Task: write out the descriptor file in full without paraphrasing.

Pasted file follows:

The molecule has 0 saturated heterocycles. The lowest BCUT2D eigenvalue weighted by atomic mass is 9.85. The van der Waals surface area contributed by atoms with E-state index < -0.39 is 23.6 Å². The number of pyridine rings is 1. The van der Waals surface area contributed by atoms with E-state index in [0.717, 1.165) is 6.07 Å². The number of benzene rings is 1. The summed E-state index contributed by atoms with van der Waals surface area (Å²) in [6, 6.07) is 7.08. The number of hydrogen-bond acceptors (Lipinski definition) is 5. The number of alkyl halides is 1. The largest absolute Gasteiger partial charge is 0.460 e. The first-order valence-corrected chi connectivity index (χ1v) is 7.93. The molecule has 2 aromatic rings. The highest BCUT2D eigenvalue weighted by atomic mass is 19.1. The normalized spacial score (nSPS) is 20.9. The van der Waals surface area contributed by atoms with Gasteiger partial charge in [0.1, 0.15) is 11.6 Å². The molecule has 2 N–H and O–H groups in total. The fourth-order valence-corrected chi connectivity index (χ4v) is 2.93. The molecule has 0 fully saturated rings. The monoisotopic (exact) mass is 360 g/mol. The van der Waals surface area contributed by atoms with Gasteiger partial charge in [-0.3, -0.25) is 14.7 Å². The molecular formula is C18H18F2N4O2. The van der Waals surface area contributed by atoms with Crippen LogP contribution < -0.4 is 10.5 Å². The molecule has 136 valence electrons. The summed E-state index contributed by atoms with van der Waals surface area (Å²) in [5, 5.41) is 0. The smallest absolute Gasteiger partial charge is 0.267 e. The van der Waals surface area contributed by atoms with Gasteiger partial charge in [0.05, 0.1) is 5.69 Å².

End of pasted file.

The molecule has 0 saturated heterocycles. The lowest BCUT2D eigenvalue weighted by atomic mass is 9.85. The van der Waals surface area contributed by atoms with E-state index < -0.39 is 23.6 Å². The number of pyridine rings is 1. The van der Waals surface area contributed by atoms with E-state index in [0.717, 1.165) is 6.07 Å². The number of benzene rings is 1. The summed E-state index contributed by atoms with van der Waals surface area (Å²) in [6, 6.07) is 7.08. The number of hydrogen-bond acceptors (Lipinski definition) is 5. The number of alkyl halides is 1. The largest absolute Gasteiger partial charge is 0.460 e. The first-order valence-corrected chi connectivity index (χ1v) is 7.93. The molecule has 2 aromatic rings. The highest BCUT2D eigenvalue weighted by atomic mass is 19.1. The normalized spacial score (nSPS) is 20.9. The van der Waals surface area contributed by atoms with Gasteiger partial charge in [0.1, 0.15) is 11.6 Å². The molecule has 2 N–H and O–H groups in total. The fourth-order valence-corrected chi connectivity index (χ4v) is 2.93. The molecule has 0 fully saturated rings. The monoisotopic (exact) mass is 360 g/mol. The van der Waals surface area contributed by atoms with Gasteiger partial charge in [-0.3, -0.25) is 14.7 Å². The molecular formula is C18H18F2N4O2. The van der Waals surface area contributed by atoms with Crippen LogP contribution < -0.4 is 10.5 Å². The molecule has 136 valence electrons. The summed E-state index contributed by atoms with van der Waals surface area (Å²) in [5, 5.41) is 0. The smallest absolute Gasteiger partial charge is 0.267 e. The van der Waals surface area contributed by atoms with Gasteiger partial charge in [0.05, 0.1) is 5.69 Å².